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Resonance raman-spectroscopy of hemoglobin in intact-cells: A probe of oxygen-uptake by erythrocytes in rheumatoid arthritis

Hoey, S. and Brown, D.H. and McConnell, A.A. and Smith, W.E. and Marabani, M. and Sturrock, R.D. (1988) Resonance raman-spectroscopy of hemoglobin in intact-cells: A probe of oxygen-uptake by erythrocytes in rheumatoid arthritis. Journal of Inorganic Biochemistry, 34 (3). pp. 189-199. ISSN 0162-0134

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Abstract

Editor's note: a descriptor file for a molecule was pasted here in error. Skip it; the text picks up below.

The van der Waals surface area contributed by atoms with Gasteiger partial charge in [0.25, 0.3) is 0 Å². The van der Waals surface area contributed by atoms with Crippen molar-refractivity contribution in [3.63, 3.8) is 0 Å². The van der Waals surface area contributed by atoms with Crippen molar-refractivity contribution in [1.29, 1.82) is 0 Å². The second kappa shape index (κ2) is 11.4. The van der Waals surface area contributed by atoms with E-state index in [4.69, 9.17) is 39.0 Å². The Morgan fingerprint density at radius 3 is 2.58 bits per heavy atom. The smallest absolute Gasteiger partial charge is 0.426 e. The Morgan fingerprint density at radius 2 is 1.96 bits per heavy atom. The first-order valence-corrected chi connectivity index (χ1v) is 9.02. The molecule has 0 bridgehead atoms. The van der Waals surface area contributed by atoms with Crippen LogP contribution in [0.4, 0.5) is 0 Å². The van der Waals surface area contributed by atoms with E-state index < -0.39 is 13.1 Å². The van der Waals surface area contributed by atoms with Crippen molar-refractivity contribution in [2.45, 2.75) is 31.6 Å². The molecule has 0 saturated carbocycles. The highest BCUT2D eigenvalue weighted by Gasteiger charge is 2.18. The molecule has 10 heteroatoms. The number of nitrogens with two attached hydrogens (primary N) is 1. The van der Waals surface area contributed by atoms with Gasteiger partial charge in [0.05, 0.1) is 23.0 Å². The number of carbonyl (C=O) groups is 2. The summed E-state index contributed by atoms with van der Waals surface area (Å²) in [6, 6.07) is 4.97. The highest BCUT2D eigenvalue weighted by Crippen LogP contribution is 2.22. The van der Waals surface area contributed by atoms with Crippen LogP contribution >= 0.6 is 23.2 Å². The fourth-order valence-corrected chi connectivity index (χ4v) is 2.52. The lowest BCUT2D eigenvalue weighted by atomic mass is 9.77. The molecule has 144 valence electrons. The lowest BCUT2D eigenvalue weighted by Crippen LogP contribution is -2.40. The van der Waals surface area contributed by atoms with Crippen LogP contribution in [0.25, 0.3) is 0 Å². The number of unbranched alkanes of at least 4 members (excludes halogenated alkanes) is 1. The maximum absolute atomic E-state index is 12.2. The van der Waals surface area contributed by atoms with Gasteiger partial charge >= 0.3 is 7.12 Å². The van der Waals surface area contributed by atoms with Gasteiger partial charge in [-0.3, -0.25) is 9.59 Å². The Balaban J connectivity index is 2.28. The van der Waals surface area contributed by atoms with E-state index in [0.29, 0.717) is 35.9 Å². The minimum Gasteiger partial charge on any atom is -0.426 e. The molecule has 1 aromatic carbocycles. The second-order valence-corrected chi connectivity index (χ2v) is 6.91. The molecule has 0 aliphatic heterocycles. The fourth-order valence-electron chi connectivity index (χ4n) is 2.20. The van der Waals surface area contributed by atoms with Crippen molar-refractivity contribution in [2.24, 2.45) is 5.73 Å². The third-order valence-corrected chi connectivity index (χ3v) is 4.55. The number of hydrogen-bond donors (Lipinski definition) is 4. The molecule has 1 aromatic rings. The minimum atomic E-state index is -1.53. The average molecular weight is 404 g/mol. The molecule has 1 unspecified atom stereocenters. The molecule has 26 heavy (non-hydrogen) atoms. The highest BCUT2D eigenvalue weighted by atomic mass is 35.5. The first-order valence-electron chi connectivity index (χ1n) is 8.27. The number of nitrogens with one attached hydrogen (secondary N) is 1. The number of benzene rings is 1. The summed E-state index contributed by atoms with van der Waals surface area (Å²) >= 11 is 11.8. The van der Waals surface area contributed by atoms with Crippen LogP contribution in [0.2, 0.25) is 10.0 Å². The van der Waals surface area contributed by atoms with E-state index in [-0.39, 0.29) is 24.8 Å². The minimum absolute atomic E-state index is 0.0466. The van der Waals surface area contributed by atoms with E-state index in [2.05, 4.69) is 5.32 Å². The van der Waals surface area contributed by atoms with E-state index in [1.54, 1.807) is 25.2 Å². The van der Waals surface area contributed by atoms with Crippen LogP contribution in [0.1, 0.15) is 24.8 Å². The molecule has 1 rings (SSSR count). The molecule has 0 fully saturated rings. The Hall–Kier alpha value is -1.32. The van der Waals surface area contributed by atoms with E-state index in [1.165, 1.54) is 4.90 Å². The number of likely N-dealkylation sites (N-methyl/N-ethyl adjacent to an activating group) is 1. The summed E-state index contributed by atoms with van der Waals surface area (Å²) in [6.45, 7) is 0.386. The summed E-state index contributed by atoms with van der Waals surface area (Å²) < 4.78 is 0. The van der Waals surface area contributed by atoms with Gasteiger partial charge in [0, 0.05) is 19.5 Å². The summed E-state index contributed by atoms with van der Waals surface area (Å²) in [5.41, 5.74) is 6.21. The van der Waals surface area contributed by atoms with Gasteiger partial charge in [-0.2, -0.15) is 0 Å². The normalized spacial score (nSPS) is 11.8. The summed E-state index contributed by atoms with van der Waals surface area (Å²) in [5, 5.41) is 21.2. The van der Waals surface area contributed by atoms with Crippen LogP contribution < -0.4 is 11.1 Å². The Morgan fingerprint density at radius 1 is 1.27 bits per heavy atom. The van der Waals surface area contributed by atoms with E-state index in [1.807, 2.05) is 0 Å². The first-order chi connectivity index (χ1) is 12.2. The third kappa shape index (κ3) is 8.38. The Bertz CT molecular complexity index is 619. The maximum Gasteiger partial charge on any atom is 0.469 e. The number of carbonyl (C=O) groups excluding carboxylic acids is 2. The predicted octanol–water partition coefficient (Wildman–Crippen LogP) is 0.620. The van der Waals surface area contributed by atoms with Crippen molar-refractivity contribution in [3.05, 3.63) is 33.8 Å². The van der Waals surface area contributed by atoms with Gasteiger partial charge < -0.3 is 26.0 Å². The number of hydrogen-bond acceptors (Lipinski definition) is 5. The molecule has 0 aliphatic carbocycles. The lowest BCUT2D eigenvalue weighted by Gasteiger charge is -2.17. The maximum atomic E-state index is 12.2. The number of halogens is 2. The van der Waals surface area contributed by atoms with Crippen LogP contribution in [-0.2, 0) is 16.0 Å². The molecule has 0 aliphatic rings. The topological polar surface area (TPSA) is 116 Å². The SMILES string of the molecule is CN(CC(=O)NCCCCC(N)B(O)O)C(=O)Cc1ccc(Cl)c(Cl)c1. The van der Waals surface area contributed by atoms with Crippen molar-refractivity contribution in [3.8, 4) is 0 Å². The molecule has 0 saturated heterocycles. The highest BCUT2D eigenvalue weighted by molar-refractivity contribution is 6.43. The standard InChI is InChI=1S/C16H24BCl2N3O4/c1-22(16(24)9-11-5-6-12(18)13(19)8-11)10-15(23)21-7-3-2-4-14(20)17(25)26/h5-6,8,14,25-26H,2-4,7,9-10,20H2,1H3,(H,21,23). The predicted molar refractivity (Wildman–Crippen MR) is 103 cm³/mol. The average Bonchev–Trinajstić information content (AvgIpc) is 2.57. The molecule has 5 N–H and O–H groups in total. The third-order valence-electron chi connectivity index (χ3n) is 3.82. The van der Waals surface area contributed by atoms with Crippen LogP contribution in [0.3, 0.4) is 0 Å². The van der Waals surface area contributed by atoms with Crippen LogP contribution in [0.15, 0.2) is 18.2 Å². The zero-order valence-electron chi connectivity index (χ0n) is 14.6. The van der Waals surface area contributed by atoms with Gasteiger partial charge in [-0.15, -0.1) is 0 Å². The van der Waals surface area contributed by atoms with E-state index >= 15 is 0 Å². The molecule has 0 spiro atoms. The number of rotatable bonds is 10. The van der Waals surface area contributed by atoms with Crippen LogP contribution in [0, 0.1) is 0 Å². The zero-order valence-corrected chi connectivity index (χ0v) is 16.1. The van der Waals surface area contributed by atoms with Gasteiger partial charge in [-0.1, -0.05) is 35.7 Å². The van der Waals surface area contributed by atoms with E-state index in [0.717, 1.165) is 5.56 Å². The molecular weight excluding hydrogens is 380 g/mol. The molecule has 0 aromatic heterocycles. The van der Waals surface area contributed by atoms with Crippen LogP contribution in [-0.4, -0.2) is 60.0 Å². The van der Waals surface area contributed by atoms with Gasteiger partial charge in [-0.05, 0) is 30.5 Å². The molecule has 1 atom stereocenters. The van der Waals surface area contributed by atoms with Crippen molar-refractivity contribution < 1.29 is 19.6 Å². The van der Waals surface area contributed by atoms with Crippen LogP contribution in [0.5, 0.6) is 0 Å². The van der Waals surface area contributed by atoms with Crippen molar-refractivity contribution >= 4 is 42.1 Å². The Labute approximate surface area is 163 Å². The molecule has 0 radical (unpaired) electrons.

Resonance Raman spectra from intact viable erythrocytes can be used to study oxygen uptake in solution. In addition to changes in the oxidation state marker (v4), other bands due to the porphyrin ring (v3) and vinyl modes indicate subtle changes at oxygen pressures close to where the T/R change occurs. A comparison of whole cell and lysate spectra indicates a partial denaturation of hemoglobin on lysis. A simple smear technique is used to measure spectra from rheumatoid and normal blood. Results indicate a faster but less complete uptake of oxygen in cells from patients with rheumatoid arthritis than is the case in normal cell populations.